Monday, August 15, 2011

Hardening class divisions?

Joel Kotkin writes extensively about the future of cities. He is pessimistic about the lessons of the London riots.

The hardening of class divisions has been building for a generation, first in the West but increasingly in fast-developing countries such as China. The growing chasm between the classes has its roots in globalization, which has taken jobs from blue-collar and now even white-collar employees; technology, which has allowed the fleetest and richest companies and individuals to shift operations at rapid speed to any locale; and the secularization of society, which has undermined the traditional values about work and family that have underpinned grassroots capitalism from its very origins.

Incidentally, Kotkin is not usually one to stress class. The article originally appeared in Forbes.

Walter Russell Mead adds:

Kotkin’s vision of the future is bleak, and highlights the challenges we face going forward. As globalization and new technologies accelerate the pace of destabilizing social change, old solutions to these problems become increasingly obsolete. Nobody yet knows the way forward — least of all established intellectuals, who are mostly still in love with the paradigms of the past.  A return to the blue model ideas of the 1960s is not the answer; neither is a return to the Victorian capitalism of the 1880s.  The 21st century demands something new, and if history is any guide, life will be scary and hard while we blunder our way toward something new.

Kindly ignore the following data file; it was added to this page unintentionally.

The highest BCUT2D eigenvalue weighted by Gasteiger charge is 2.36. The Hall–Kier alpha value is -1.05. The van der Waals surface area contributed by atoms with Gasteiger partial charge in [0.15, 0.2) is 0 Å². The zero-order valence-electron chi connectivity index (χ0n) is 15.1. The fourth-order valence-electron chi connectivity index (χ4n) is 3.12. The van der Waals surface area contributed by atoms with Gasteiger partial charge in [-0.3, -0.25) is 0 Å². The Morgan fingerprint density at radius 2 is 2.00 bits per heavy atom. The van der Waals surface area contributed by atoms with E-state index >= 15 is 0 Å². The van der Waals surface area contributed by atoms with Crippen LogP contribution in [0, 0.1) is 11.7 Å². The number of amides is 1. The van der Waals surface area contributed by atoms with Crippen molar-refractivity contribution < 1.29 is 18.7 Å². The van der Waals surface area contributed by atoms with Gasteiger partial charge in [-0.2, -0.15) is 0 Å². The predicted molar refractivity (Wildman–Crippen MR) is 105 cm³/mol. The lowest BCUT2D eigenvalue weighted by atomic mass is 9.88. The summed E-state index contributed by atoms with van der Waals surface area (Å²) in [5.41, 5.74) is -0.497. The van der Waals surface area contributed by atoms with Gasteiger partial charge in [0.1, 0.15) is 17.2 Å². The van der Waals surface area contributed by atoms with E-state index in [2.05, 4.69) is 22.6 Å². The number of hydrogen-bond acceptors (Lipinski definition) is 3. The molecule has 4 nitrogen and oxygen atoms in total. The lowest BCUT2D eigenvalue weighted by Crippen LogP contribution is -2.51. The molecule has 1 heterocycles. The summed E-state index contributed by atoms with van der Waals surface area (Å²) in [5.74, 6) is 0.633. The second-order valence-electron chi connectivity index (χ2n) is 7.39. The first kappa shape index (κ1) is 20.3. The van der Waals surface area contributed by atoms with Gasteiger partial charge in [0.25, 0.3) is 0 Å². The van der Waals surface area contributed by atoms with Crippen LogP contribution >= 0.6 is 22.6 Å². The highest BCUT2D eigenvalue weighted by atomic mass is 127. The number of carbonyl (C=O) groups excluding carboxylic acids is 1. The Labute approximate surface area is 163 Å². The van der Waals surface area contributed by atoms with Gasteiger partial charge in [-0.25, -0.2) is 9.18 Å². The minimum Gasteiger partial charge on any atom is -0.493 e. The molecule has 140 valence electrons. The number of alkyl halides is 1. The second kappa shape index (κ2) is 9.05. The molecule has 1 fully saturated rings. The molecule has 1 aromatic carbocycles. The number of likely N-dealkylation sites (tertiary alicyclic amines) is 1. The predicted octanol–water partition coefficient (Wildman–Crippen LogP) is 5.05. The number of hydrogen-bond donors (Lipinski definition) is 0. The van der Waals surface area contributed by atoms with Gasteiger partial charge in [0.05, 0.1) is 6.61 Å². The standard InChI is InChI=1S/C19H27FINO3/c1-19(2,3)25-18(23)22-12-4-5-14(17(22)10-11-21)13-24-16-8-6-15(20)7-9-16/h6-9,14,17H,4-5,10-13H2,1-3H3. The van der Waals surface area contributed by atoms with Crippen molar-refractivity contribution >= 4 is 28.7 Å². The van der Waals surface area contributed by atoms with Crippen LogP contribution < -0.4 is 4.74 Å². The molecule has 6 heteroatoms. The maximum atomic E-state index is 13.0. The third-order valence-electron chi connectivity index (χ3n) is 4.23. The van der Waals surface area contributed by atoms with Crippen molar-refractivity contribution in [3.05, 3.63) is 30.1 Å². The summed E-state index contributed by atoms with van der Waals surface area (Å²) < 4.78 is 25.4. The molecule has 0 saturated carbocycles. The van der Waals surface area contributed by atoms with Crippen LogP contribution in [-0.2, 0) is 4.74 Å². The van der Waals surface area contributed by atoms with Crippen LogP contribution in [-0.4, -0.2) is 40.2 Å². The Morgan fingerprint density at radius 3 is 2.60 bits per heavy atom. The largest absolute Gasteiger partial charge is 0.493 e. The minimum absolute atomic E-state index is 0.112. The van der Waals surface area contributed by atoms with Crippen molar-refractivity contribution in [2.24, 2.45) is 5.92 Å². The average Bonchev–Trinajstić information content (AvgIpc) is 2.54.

I couldn't agree more, which is why I am trying to think through some of this on this blog. We have enough material abundance. But something deeper is going wrong.

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